Abstract: © 2016 Fazel et al. Background: More than 30 million people are released from prison worldwide every year, who include a group at high risk of perpetrating interpersonal violence. Because there is considerable inconsistency and inefficiency in identifying those who would benefit from interventions to reduce this risk, we developed and validated a clinical prediction rule to determine the risk of violent offending in released prisoners. Methods: We did a cohort study of a population of released prisoners in Sweden. Through linkage of population-based registers, we developed predictive models for violent reoffending for the cohort. First, we developed a derivation model to determine the strength of prespecified, routinely obtained criminal history, sociodemographic, and clinical risk factors using multivariable Cox proportional hazard regression, and then tested them in an external validation. We measured discrimination and calibration for prediction of our primary outcome of violent reoffending at 1 and 2 years using cutoffs of 10% for 1-year risk and 20% for 2-year risk. Findings: We identified a cohort of 47 326 prisoners released in Sweden between 2001 and 2009, with 11 263 incidents of violent reoffending during this period. We developed a 14-item derivation model to predict violent reoffending and tested it in an external validation (assigning 37 100 individuals to the derivation sample and 10 226 to the validation sample). The model showed good measures of discrimination (Harrell's c-index 0·74) and calibration. For risk of violent reoffending at 1 year, sensitivity was 76% (95% CI 73-79) and specificity was 61% (95% CI 60-62). Positive and negative predictive values were 21% (95% CI 19-22) and 95% (95% CI 94-96), respectively. At 2 years, sensitivity was 67% (95% CI 64-69) and specificity was 70% (95% CI 69-72). Positive and negative predictive values were 37% (95% CI 35-39) and 89% (95% CI 88-90), respectively. Of individuals with a predicted risk of violent reoffending of 50% or more, 88% had drug and alcohol use disorders. We used the model to generate a simple, web-based, risk calculator (OxRec) that is free to use. Interpretation: We have developed a prediction model in a Swedish prison population that can assist with decision making on release by identifying those who are at low risk of future violent offending, and those at high risk of violent reoffending who might benefit from drug and alcohol treatment. Further assessments in other populations and countries are needed. Funding: Wellcome Trust, the Swedish Research Council, and the Swedish Research Council for Health, Working Life and Welfare.

50 citations


Journal ArticleDOI
TL;DR: It is found that the evidence base for forensic-psychiatric practice is weak though there is some evidence to suggest that psychiatric care produces better outcomes than criminal justice detention only.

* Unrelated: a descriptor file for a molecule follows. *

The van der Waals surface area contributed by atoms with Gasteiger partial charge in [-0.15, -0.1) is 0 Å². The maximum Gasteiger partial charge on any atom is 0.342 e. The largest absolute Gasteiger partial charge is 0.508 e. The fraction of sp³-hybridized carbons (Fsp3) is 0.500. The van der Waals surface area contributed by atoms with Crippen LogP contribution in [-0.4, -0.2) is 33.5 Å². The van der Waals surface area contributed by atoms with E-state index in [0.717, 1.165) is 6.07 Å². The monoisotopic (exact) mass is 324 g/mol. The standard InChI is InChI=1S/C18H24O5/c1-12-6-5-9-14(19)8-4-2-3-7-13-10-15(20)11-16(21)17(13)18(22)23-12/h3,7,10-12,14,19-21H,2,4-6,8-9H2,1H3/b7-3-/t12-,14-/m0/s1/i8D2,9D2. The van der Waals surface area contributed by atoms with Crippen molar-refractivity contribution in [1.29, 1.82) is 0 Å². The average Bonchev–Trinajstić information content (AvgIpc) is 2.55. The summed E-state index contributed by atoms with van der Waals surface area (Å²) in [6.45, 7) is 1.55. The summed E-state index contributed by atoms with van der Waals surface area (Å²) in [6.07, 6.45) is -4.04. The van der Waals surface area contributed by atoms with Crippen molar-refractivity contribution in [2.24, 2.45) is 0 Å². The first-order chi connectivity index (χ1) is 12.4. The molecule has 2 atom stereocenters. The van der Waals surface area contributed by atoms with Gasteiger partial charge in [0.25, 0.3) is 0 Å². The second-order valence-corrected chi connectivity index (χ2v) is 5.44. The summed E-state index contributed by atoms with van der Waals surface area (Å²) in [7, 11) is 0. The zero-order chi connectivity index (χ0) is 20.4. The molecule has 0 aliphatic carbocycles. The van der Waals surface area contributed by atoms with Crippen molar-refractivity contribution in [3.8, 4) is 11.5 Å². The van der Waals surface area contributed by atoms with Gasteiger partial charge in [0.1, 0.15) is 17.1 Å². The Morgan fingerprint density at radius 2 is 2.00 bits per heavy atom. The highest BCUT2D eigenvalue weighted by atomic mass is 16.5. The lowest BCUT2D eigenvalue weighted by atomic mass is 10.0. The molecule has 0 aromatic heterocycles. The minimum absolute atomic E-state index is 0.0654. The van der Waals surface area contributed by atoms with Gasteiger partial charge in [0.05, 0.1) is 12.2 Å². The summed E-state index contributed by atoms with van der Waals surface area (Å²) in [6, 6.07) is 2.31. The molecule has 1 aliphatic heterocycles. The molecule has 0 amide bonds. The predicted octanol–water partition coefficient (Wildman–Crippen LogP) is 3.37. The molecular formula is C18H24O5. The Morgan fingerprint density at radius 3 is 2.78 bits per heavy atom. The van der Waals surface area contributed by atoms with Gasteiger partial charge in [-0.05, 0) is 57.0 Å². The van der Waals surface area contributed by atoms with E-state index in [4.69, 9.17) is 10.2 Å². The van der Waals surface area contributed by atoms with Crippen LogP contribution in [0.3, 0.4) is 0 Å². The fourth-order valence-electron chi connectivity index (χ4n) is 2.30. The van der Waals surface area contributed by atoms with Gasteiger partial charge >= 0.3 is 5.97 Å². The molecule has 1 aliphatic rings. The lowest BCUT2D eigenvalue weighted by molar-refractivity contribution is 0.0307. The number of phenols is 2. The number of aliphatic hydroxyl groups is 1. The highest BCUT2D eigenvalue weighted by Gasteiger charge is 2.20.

Abstract: Forensic psychiatry in Europe is a specialty primarily concerned with individuals who have either offended or present a risk of doing so, and who also suffer from a psychiatric condition. These mentally disordered offenders (MDOs) are often cared for in secure psychiatric environments or prisons. In this guidance paper we first present on overview of the field of forensic psychiatry from a European perspective. We then present a review of the literature summarising the evidence on the assessment and treatment of MDOs under the following headings: The role of the forensic psychiatrist as an expert witness, risk assessment, treatment settings for MDOs, and effectiveness of psychological and pharmacological interventions. We undertook a rapid review of the literature with search terms related to: forensic psychiatry, review articles, randomised controlled trials and best practice. We searched the Medline, Embase, PsycINFO, and Cochrane library databases from 2000 onwards for adult groups only. We scrutinised publications for additional relevant literature, and searched the websites of relevant professional organisations for policies, statements or guidance of interest. We present the findings of the scientific literature as well as recommendations for best practice drawing additionally from the guidance documents identified. We found that the evidence base for forensic-psychiatric practice is weak though there is some evidence to suggest that psychiatric care produces better outcomes than criminal justice detention only. Practitioners need to follow general psychiatric guidance as well as that for offenders, adapted for the complex needs of this patient group, paying particular attention to long-term detention and ethical issues.

48 citations


Cites background from "Rates of violence in patients class..."

  • ...The need to be cautious in the use of risk assessment instruments for individual clinical decisions is compounded by the low and varying base rates for violent recidivism in the local population of which the assessed person is a member and the assessed person is compared with [71]....